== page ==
When Carlos Rafael Rivera got the call that he would be writing the music for “The Queen’s Gambit,” he immediately did two things: He read the Walter Tevis novel, and he took up chess.
More than three years later, the composer’s classically styled music for the Netflix series has become his most widely praised work. But that rich orchestral score wasn’t what writer-director Scott Frank originally envisioned.
Frank initially thought a lone piano could underpin the story of an orphan whose meteoric rise in the chess world is nearly derailed by drug and alcohol abuse.
“The piano was very present in the first episode,” Rivera notes. “By the time she moves out of that world of grays and browns, it becomes a more colorful world, so we had to add instrumentation. It started to hit me: What if her reality in the orphanage is all piano, but when she looks up and plays the games on the ceiling, it’s fully orchestral, like a dream?”
A “classical” approach seemed appropriate, the Miami-based composer affirms. “The game itself is so old, and using the style and techniques of counterpoint would help establish the idea of movement versus counter-movement in the game play,” he reasoned.
Also, because Beth (Anya Taylor-Joy) grows from childhood to young adulthood over the seven hours, no single theme could accommodate the character. “I realized, even before the scripts were shot, that I was going to have to address her addiction,” Rivera says. “She was her own enemy.”
The various chess matches in the series proved to be Rivera’s biggest challenge. “It wasn’t about scoring 20 games differently,” he says. “I was scoring her emotional state. The games were contextual. If she was going to battle it out with Benny [one of her mentors], then there was going to be battle music.”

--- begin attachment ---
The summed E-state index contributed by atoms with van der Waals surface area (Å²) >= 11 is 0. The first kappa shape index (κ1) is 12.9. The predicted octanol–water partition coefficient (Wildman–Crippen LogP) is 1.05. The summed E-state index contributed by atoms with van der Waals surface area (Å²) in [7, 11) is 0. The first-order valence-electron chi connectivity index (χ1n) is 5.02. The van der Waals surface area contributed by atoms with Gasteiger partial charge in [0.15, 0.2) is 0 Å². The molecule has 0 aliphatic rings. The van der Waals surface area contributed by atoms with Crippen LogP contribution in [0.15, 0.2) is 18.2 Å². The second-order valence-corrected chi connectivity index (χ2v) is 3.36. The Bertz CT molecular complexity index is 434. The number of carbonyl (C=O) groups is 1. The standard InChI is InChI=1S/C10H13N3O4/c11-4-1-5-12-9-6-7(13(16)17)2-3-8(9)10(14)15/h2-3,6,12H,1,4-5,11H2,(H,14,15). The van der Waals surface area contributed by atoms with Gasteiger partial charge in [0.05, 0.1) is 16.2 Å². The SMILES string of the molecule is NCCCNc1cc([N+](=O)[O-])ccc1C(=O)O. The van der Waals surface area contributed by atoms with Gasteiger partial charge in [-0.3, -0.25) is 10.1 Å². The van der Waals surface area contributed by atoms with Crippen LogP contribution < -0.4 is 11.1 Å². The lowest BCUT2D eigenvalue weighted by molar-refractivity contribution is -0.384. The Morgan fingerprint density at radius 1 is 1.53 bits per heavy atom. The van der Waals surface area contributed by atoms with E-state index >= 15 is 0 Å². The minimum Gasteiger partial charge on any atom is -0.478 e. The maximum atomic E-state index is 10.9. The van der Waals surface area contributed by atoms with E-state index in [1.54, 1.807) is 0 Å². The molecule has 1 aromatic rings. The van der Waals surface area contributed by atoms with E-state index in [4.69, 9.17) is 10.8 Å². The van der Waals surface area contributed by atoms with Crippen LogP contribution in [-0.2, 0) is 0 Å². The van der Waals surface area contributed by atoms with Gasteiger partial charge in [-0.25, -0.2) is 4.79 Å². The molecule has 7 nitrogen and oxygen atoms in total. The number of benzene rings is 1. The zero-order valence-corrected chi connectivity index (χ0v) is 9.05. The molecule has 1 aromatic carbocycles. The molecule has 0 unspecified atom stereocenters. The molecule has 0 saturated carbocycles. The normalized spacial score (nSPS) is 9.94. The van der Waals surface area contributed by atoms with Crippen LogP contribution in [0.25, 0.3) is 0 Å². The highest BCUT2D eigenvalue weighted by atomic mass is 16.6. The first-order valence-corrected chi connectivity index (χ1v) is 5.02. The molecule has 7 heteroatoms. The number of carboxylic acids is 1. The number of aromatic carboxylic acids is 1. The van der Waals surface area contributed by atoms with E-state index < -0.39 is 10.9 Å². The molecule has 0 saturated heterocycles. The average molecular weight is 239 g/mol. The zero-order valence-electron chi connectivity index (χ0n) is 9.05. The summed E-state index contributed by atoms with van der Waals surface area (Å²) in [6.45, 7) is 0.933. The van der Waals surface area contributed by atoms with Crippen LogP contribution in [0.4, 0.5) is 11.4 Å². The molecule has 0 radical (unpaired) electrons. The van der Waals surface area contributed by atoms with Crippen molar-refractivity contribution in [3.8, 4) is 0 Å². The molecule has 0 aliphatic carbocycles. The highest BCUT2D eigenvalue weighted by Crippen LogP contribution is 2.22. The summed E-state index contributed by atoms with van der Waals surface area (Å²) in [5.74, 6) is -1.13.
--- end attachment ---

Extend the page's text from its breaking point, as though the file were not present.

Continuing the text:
Says Frank: “Carlos’ music was crucial because the chess sequences had to somehow feel emotional, even if one wasn’t familiar with the game. The score also did a lot of heavy lifting when it came to the interior of Beth Harmon. While the camera was often very close, Carlos’ music somehow conveyed this inner ruin when she was at the bottom, or this soaring release when she found connection or happiness. There were so many chapters in the story, all with their own feeling, and the music was as important at differentiating as the cinematography. I can’t imagine the show working as well as it did without that score.”
Rivera (who won his first Emmy for Frank’s last series, 2017’s Western “Godless”) recorded most of “The Queen’s Gambit” last summer with a 50-piece orchestra in Budapest. Because he wasn’t even sure that would be possible when they first scheduled the dates, Rivera created much of the score in his Miami studio using the best orchestral samples he could find. The final score is a mix of the two. Rivera himself plays the piano throughout.
As for Rivera’s chess playing: “I knew I was bad before I started playing it all the time,” he says. “And now I know how bad I am.”
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